This morning I am off to the Chinese consulate in an effort to get my visa sorted out for Shanghai. Hopefully it will nice and easy this year. There are a couple of pieces to be written today, but they will have to wait for a while. In the interim, I leave you with a thought: if you like my writings, have you considered buying my books? Yes, it is a plug for the books, but I am very proud of them and I think both of them are a decent read.
The Grand Prix Saboteurs is the amazing true story of how three motor racing stars of the 1920s and 1930s worked together as British secret agents during World War II in Occupied France. It is a story that has never been told before and is the result of 18 years of complicated research. The story is a real life swashbuckler with astonishing escapes, shocking betrayals and a story that you will never forget. All true. For more information, you can click here.
The Man who Caught Crippen is not a racing book, but it is just as extraordinary a tale as The Grand Prix Saboteurs.
Henry Kendall was a mariner and a hero of his age. In 1910 he shot to fame after becoming the first man to use radio to capture a criminal. Kendall suspected that one of his passengers was the celebrated murderer Dr Crippen. The radio message he sent resulted in Inspector Walter Dew of the Metropolitan Police racing to Liverpool to board a faster ship to Canada. In the newspapers each day the world watched… as the power of radio communication was proved for the first time, in the most dramatic fashion. Four years later, at almost exactly the same spot as Crippen had been arrested, in the St Lawrence Estuary, the RMS Empress of Ireland, which Kendall was commanding, was hit by a heavily-laden coal frieghter, with an ice-breaking bow. The liner sank in just 14 minutes, killing 1,012 people. By a quirk of fate Kendall survived. The story of his life reads like a work of fiction. He went to sea as a cabin boy at 15. He survived attempted murder, shipwrecks, torpedoes, icebergs, scorpion bites, cannibals, sharks, fevers, flying bombs and even a marauding leopard. The captain of an Atlantic liner by the age of 32, he played a key role in rescuing 800 refugees when the Germans invaded Belgium in 1914, using one liner to tow another out of Antwerp, despite attempts to stop the two ships leaving. If you would like to buy a copy, click here.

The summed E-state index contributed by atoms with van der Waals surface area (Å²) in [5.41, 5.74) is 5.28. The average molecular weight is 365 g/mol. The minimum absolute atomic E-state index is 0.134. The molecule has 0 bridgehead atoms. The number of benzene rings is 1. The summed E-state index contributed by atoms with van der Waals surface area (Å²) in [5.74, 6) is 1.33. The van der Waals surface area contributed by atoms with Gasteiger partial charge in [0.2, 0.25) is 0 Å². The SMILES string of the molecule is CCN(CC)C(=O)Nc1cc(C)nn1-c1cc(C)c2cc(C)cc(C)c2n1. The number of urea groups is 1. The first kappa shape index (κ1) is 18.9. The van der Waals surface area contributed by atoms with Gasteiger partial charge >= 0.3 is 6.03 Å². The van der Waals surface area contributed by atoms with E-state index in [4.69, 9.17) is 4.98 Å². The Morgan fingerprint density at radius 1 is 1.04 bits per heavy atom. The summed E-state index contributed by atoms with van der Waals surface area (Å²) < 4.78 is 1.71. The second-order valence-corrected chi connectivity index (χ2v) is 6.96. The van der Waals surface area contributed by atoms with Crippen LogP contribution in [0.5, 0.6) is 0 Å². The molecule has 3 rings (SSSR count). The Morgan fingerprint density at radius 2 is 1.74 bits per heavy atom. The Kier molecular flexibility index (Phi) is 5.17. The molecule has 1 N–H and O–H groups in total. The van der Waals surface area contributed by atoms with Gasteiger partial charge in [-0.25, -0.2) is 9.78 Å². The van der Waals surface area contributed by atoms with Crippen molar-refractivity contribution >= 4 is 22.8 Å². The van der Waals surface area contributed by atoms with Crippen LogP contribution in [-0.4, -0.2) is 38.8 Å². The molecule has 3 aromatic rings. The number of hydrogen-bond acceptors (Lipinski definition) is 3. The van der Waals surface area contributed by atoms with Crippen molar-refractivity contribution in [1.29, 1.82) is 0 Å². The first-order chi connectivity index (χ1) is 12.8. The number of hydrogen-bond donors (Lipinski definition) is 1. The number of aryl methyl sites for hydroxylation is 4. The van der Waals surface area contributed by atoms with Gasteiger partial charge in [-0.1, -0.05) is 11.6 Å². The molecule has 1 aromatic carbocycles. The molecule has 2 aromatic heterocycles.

Right, off to the consulate!